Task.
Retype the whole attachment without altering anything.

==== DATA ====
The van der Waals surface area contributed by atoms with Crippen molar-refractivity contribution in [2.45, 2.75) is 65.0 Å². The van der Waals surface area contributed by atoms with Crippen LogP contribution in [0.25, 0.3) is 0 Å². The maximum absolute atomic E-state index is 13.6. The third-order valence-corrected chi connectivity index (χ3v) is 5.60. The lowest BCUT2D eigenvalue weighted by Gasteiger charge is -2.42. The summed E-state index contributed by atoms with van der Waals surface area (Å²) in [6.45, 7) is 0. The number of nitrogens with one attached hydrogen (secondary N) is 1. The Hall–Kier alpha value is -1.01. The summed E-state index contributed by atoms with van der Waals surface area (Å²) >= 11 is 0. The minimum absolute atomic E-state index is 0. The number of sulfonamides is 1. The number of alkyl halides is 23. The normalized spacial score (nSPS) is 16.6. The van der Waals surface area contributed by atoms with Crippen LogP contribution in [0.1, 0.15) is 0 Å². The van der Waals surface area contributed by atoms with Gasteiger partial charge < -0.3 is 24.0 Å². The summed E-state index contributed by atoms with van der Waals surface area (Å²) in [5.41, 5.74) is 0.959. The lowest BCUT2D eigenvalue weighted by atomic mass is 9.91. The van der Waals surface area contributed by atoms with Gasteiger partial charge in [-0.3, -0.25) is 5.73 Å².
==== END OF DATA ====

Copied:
The van der Waals surface area contributed by atoms with Crippen molar-refractivity contribution in [2.45, 2.75) is 65.0 Å². The van der Waals surface area contributed by atoms with Crippen LogP contribution in [0.25, 0.3) is 0 Å². The maximum absolute atomic E-state index is 13.6. The third-order valence-corrected chi connectivity index (χ3v) is 5.60. The lowest BCUT2D eigenvalue weighted by Gasteiger charge is -2.42. The summed E-state index contributed by atoms with van der Waals surface area (Å²) in [6.45, 7) is 0. The number of nitrogens with one attached hydrogen (secondary N) is 1. The Hall–Kier alpha value is -1.01. The summed E-state index contributed by atoms with van der Waals surface area (Å²) >= 11 is 0. The minimum absolute atomic E-state index is 0. The number of sulfonamides is 1. The number of alkyl halides is 23. The normalized spacial score (nSPS) is 16.6. The van der Waals surface area contributed by atoms with Crippen LogP contribution in [0.1, 0.15) is 0 Å². The van der Waals surface area contributed by atoms with Gasteiger partial charge < -0.3 is 24.0 Å². The summed E-state index contributed by atoms with van der Waals surface area (Å²) in [5.41, 5.74) is 0.959. The lowest BCUT2D eigenvalue weighted by atomic mass is 9.91. The van der Waals surface area contributed by atoms with Gasteiger partial charge in [-0.3, -0.25) is 5.73 Å².